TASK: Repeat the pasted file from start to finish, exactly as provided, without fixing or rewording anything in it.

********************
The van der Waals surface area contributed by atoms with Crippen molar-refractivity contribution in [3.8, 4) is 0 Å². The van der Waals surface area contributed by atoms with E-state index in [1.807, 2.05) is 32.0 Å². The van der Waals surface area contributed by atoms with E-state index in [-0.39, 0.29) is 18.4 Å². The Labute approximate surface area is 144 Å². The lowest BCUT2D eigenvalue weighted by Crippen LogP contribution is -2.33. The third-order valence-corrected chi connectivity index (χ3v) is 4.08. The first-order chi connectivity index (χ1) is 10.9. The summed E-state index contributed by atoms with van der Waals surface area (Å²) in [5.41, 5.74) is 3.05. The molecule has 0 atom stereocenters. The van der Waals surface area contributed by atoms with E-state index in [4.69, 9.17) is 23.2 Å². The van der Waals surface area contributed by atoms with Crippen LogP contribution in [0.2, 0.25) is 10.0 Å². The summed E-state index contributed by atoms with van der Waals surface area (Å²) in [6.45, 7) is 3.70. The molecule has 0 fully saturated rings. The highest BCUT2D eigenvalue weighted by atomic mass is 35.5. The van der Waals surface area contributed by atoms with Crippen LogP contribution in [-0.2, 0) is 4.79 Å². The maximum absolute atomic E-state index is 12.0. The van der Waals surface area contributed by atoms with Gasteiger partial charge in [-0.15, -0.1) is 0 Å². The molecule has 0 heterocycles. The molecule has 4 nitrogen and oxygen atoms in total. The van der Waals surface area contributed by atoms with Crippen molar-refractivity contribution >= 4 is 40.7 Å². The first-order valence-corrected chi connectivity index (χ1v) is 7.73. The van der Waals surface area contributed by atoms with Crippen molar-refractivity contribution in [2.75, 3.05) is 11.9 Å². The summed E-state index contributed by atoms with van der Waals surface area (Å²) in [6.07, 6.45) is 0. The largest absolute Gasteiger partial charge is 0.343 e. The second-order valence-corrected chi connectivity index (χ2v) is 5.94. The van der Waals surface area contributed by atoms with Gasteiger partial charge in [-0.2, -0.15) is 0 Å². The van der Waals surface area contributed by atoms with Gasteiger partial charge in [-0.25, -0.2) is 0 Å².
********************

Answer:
The van der Waals surface area contributed by atoms with Crippen molar-refractivity contribution in [3.8, 4) is 0 Å². The van der Waals surface area contributed by atoms with E-state index in [1.807, 2.05) is 32.0 Å². The van der Waals surface area contributed by atoms with E-state index in [-0.39, 0.29) is 18.4 Å². The Labute approximate surface area is 144 Å². The lowest BCUT2D eigenvalue weighted by Crippen LogP contribution is -2.33. The third-order valence-corrected chi connectivity index (χ3v) is 4.08. The first-order chi connectivity index (χ1) is 10.9. The summed E-state index contributed by atoms with van der Waals surface area (Å²) in [5.41, 5.74) is 3.05. The molecule has 0 atom stereocenters. The van der Waals surface area contributed by atoms with E-state index in [4.69, 9.17) is 23.2 Å². The van der Waals surface area contributed by atoms with Crippen LogP contribution in [0.2, 0.25) is 10.0 Å². The summed E-state index contributed by atoms with van der Waals surface area (Å²) in [6.45, 7) is 3.70. The molecule has 0 fully saturated rings. The highest BCUT2D eigenvalue weighted by atomic mass is 35.5. The van der Waals surface area contributed by atoms with Crippen LogP contribution in [-0.2, 0) is 4.79 Å². The maximum absolute atomic E-state index is 12.0. The van der Waals surface area contributed by atoms with Gasteiger partial charge in [-0.15, -0.1) is 0 Å². The molecule has 0 heterocycles. The molecule has 4 nitrogen and oxygen atoms in total. The van der Waals surface area contributed by atoms with Crippen molar-refractivity contribution >= 4 is 40.7 Å². The first-order valence-corrected chi connectivity index (χ1v) is 7.73. The van der Waals surface area contributed by atoms with Crippen molar-refractivity contribution in [2.75, 3.05) is 11.9 Å². The summed E-state index contributed by atoms with van der Waals surface area (Å²) in [6.07, 6.45) is 0. The largest absolute Gasteiger partial charge is 0.343 e. The second-order valence-corrected chi connectivity index (χ2v) is 5.94. The van der Waals surface area contributed by atoms with Gasteiger partial charge in [-0.2, -0.15) is 0 Å². The van der Waals surface area contributed by atoms with Gasteiger partial charge in [-0.25, -0.2) is 0 Å².